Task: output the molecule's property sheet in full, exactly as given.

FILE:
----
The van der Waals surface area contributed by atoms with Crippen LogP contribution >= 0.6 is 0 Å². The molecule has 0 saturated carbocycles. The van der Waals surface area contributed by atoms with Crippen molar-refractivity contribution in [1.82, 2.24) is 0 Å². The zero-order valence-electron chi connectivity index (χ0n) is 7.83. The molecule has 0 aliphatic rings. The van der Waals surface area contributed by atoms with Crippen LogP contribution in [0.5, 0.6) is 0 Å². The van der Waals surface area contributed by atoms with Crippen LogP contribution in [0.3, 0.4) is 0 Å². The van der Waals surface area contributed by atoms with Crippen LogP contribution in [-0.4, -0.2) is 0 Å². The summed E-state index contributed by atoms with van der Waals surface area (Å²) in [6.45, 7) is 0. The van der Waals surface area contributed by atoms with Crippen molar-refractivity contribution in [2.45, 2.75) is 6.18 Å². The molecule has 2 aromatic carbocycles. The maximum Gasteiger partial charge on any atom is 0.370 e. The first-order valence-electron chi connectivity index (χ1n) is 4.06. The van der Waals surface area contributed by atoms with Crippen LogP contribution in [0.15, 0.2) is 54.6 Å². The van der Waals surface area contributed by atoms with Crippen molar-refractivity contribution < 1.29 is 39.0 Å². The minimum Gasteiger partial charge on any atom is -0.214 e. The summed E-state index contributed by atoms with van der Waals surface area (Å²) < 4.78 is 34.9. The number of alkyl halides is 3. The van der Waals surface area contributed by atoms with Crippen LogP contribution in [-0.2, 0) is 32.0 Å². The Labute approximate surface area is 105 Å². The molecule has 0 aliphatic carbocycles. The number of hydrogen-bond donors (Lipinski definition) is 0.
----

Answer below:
The van der Waals surface area contributed by atoms with Crippen LogP contribution >= 0.6 is 0 Å². The molecule has 0 saturated carbocycles. The van der Waals surface area contributed by atoms with Crippen molar-refractivity contribution in [1.82, 2.24) is 0 Å². The zero-order valence-electron chi connectivity index (χ0n) is 7.83. The molecule has 0 aliphatic rings. The van der Waals surface area contributed by atoms with Crippen LogP contribution in [0.5, 0.6) is 0 Å². The van der Waals surface area contributed by atoms with Crippen LogP contribution in [0.3, 0.4) is 0 Å². The van der Waals surface area contributed by atoms with Crippen LogP contribution in [-0.4, -0.2) is 0 Å². The summed E-state index contributed by atoms with van der Waals surface area (Å²) in [6.45, 7) is 0. The van der Waals surface area contributed by atoms with Crippen molar-refractivity contribution in [2.45, 2.75) is 6.18 Å². The molecule has 2 aromatic carbocycles. The maximum Gasteiger partial charge on any atom is 0.370 e. The first-order valence-electron chi connectivity index (χ1n) is 4.06. The van der Waals surface area contributed by atoms with Crippen LogP contribution in [0.15, 0.2) is 54.6 Å². The van der Waals surface area contributed by atoms with Crippen molar-refractivity contribution < 1.29 is 39.0 Å². The minimum Gasteiger partial charge on any atom is -0.214 e. The summed E-state index contributed by atoms with van der Waals surface area (Å²) < 4.78 is 34.9. The number of alkyl halides is 3. The van der Waals surface area contributed by atoms with Crippen LogP contribution in [-0.2, 0) is 32.0 Å². The Labute approximate surface area is 105 Å². The molecule has 0 aliphatic carbocycles. The number of hydrogen-bond donors (Lipinski definition) is 0.